ST. LOUIS (AP) — African American residents in St. Louis are exposed to far greater environmental risks than whites, contributing to stark disparities in health, wealth and quality of life, a new report from Washington University has found.
Released earlier this month, the report titled “Environmental Racism in St. Louis” piles together data and personal stories to illustrate how city residents contend with eight separate issues, stretching from lead exposure to asthma and limited access to healthy food.
Many of these challenges — and how their impacts skew along racial lines — are well documented, and have been examined individually by experts, policymakers or advocates. But the 28-page report discusses how many of them are interrelated and compound one another — something it says leaders need to take into account, the St. Louis Post-Dispatch reported .
“The report does a good job, in my opinion, of showing how these things come together, and how policy and divestment over time creates these outcomes,” said Kayla Reed, director of Action St. Louis, an activist group focused on racial justice. “Our goal is to get it in front of policymakers and community members to help spark dialogue around next steps.”
Those conversations figure to revolve around the hard truths described by the authors.
“It should come as no surprise that black St. Louisans are disproportionately harmed by lead poisoning, asthma, mold, and high energy costs — all of which are associated with factors such as substandard housing conditions and air pollution — due to living near industrial facilities, highways and building demolitions,” the report states. “In addition, the City’s focus on enhancing majority-white areas has left majority-black areas without adequate access to public transit or healthy food, and with high concentrations of vacant properties and illegal trash dumping.”
The report was generated by the Interdisciplinary Environmental Clinic at Washington U.’s law school — a pro bono legal practice that tracks matters tied to the environment and public health. It was done on behalf of four nonprofit organizations active in the city, with the stated goal to help those groups educate the community about environmental injustices facing minority and low-income residents, and to advocate for systemic changes to address them “and enhance public health.”
The findings show how unequal things are currently.
For instance, black children in St. Louis are about 10 times more likely to visit an emergency room for asthma than white kids, and 2.4 times more likely to have lead found in their blood. At the same time, mold complaints are most prevalent in the city’s majority-black areas, while black and low-income households face energy burdens that see them spend a much greater percentage of their income on utilities than typical city residents — often more than double the median amount. And black residents are nearly twice as likely as white ones not to have access to healthy food, thanks to an absence of nearby supermarkets — a phenomenon some have coined as ”‘food apartheid’ to reflect the role of systemic racism in engineering this result,” according to the report.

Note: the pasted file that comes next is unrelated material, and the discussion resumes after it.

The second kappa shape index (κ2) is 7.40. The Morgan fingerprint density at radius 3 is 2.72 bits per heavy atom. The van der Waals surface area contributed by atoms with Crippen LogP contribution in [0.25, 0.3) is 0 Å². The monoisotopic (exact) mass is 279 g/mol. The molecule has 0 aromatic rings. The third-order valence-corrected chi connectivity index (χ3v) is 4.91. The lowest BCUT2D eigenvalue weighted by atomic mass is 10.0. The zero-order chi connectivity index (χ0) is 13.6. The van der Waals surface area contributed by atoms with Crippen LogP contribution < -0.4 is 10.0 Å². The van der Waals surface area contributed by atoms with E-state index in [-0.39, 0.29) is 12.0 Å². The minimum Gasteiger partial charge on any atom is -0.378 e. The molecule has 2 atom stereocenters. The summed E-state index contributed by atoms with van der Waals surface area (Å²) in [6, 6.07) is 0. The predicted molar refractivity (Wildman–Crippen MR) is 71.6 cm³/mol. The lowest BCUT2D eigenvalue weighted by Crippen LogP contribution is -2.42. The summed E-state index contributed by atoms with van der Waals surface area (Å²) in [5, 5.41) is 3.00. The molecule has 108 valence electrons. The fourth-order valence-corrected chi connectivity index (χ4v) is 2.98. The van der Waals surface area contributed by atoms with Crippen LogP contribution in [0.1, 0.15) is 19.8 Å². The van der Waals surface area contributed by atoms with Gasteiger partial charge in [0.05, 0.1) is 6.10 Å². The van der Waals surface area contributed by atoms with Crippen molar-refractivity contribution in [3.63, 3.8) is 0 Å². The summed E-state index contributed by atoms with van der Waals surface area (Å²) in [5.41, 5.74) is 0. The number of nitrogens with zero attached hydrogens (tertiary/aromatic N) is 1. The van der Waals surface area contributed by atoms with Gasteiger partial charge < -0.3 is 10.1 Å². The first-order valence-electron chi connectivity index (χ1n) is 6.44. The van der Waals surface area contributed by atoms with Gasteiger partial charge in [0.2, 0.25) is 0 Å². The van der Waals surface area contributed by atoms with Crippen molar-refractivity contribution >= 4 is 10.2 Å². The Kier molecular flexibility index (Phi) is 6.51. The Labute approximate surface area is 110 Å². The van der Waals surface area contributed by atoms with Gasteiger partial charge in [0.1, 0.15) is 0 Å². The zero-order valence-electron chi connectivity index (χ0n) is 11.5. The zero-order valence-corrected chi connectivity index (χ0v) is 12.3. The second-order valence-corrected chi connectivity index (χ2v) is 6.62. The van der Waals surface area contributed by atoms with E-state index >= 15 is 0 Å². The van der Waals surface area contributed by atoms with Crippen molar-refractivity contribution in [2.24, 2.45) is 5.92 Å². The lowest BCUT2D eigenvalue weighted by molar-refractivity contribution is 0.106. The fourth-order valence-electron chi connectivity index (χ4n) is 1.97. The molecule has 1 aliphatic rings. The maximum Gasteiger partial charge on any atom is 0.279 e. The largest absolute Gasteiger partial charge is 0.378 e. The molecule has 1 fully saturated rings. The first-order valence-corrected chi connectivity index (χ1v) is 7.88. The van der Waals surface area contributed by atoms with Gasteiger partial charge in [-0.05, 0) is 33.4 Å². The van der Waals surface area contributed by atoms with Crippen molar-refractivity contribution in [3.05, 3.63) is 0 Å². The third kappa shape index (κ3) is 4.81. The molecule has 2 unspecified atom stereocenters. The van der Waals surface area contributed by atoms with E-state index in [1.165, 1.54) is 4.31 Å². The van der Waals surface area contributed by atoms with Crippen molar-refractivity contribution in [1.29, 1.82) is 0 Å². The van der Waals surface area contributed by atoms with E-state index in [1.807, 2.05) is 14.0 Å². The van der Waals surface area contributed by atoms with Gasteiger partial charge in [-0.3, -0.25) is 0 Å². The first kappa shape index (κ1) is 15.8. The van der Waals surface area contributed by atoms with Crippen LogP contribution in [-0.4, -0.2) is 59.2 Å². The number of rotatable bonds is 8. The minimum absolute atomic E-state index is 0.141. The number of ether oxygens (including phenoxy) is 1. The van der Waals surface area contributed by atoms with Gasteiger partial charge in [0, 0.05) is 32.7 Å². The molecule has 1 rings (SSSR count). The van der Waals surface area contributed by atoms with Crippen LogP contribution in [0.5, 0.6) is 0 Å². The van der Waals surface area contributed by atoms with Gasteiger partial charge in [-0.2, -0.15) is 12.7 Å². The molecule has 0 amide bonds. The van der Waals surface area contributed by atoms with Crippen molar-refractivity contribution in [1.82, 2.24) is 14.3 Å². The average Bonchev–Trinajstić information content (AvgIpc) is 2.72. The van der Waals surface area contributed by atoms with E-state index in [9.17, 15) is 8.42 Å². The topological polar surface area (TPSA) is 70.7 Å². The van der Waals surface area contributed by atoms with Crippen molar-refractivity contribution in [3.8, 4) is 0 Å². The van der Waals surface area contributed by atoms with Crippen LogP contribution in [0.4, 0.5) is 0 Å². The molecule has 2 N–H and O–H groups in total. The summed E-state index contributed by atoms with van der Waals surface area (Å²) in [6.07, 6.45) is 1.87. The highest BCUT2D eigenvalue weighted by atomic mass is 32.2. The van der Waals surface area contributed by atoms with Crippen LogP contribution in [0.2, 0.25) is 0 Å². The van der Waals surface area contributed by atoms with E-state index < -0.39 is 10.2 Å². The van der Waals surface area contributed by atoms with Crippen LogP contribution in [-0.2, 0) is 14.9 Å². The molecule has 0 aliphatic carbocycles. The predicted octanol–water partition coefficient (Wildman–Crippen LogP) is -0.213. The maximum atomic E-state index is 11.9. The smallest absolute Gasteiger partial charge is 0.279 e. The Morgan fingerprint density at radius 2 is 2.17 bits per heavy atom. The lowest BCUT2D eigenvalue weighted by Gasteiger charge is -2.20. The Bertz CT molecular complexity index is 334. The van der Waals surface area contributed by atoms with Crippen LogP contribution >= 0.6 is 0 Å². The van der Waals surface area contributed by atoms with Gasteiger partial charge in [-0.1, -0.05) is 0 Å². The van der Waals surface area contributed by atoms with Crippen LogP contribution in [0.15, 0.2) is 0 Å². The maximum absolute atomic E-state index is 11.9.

Highlighting the linkages between many of the issues is one way the new report distinguishes itself from previous papers or studies, said various people behind it.
“All of these things are not separate outcomes,” said Reed, who added that continued policies and strategies “have created these disparities that live along class lines and racial lines.”
The report’s broad, multi-issue outlook also more accurately reflects the daily experiences of thousands of city residents.
“People don’t live their lives only in one issue,” said Amanda Colon-Smith, the executive director of Dutchtown South Community Corp., a nonprofit focused on the vitality of certain south St. Louis neighborhoods. “People experience their lives with multiple issues.”
“Black people or people of color aren’t just dealing with one of them, but are dealing with all of them simultaneously,” added Ken Miller, an environmental scientist and lecturer in law for Washington U.
And while minority communities are disproportionately affected, the challenges aren’t confined to one part of the city, despite the legacy of segregated housing patterns.
“The truth is, it impacts a lot of people north and south of Delmar (Boulevard),” Reed said. “The sad part is, when it becomes a north-and-south conversation, it doesn’t get a lot of traction.”
Now that the report has been released, the hope is for it to guide conversations that generate blueprints for change or possible solutions.
“The intent is not to have it be another report or set of data points that sit on a shelf somewhere,” said Reed. “It’s connecting these conversations together with the hope that we actually move forward with action.”
Initial steps are set to take place next month, when information from the report will be shared at events such as the Green the Church Summit, an “environmental and sustainability summit for the Black Church.”
The report’s authors acknowledge it won’t be easy to address such long-standing, complex and systemic issues. But some see the interconnectedness of varying problems outlined in the report as a source of opportunity — not just complication.
“We’re able to bring those all together for combined and greater impact . . I think that’s going to be a strength,” said Colon-Smith. “When we start making improvements in one area, they will have benefits to other areas.”